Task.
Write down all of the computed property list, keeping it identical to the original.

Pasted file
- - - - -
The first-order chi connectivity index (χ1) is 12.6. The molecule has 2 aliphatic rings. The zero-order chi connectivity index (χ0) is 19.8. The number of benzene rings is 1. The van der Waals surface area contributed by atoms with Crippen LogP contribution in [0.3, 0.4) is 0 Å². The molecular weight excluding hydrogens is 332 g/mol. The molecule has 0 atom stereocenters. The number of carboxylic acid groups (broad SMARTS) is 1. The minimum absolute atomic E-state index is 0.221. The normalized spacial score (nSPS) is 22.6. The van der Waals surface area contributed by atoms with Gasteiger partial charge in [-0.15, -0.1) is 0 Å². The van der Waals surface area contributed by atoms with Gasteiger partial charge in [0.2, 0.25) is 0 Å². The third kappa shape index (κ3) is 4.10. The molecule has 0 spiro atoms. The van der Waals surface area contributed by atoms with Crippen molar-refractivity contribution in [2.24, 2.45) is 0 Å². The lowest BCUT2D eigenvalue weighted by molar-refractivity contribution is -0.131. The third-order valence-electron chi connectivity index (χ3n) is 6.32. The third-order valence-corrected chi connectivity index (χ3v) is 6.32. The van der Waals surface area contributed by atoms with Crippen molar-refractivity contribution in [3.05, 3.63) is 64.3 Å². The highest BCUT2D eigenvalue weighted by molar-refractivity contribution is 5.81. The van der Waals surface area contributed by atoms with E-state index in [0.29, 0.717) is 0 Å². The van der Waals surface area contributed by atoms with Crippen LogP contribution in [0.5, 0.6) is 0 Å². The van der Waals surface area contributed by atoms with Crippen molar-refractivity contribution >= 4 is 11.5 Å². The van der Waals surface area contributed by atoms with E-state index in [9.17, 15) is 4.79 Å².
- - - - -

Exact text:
The first-order chi connectivity index (χ1) is 12.6. The molecule has 2 aliphatic rings. The zero-order chi connectivity index (χ0) is 19.8. The number of benzene rings is 1. The van der Waals surface area contributed by atoms with Crippen LogP contribution in [0.3, 0.4) is 0 Å². The molecular weight excluding hydrogens is 332 g/mol. The molecule has 0 atom stereocenters. The number of carboxylic acid groups (broad SMARTS) is 1. The minimum absolute atomic E-state index is 0.221. The normalized spacial score (nSPS) is 22.6. The van der Waals surface area contributed by atoms with Gasteiger partial charge in [-0.15, -0.1) is 0 Å². The van der Waals surface area contributed by atoms with Gasteiger partial charge in [0.2, 0.25) is 0 Å². The third kappa shape index (κ3) is 4.10. The molecule has 0 spiro atoms. The van der Waals surface area contributed by atoms with Crippen molar-refractivity contribution in [2.24, 2.45) is 0 Å². The lowest BCUT2D eigenvalue weighted by molar-refractivity contribution is -0.131. The third-order valence-electron chi connectivity index (χ3n) is 6.32. The third-order valence-corrected chi connectivity index (χ3v) is 6.32. The van der Waals surface area contributed by atoms with Crippen molar-refractivity contribution in [3.05, 3.63) is 64.3 Å². The highest BCUT2D eigenvalue weighted by molar-refractivity contribution is 5.81. The van der Waals surface area contributed by atoms with E-state index in [0.29, 0.717) is 0 Å². The van der Waals surface area contributed by atoms with Crippen LogP contribution in [0.5, 0.6) is 0 Å². The van der Waals surface area contributed by atoms with Crippen molar-refractivity contribution >= 4 is 11.5 Å². The van der Waals surface area contributed by atoms with E-state index in [9.17, 15) is 4.79 Å².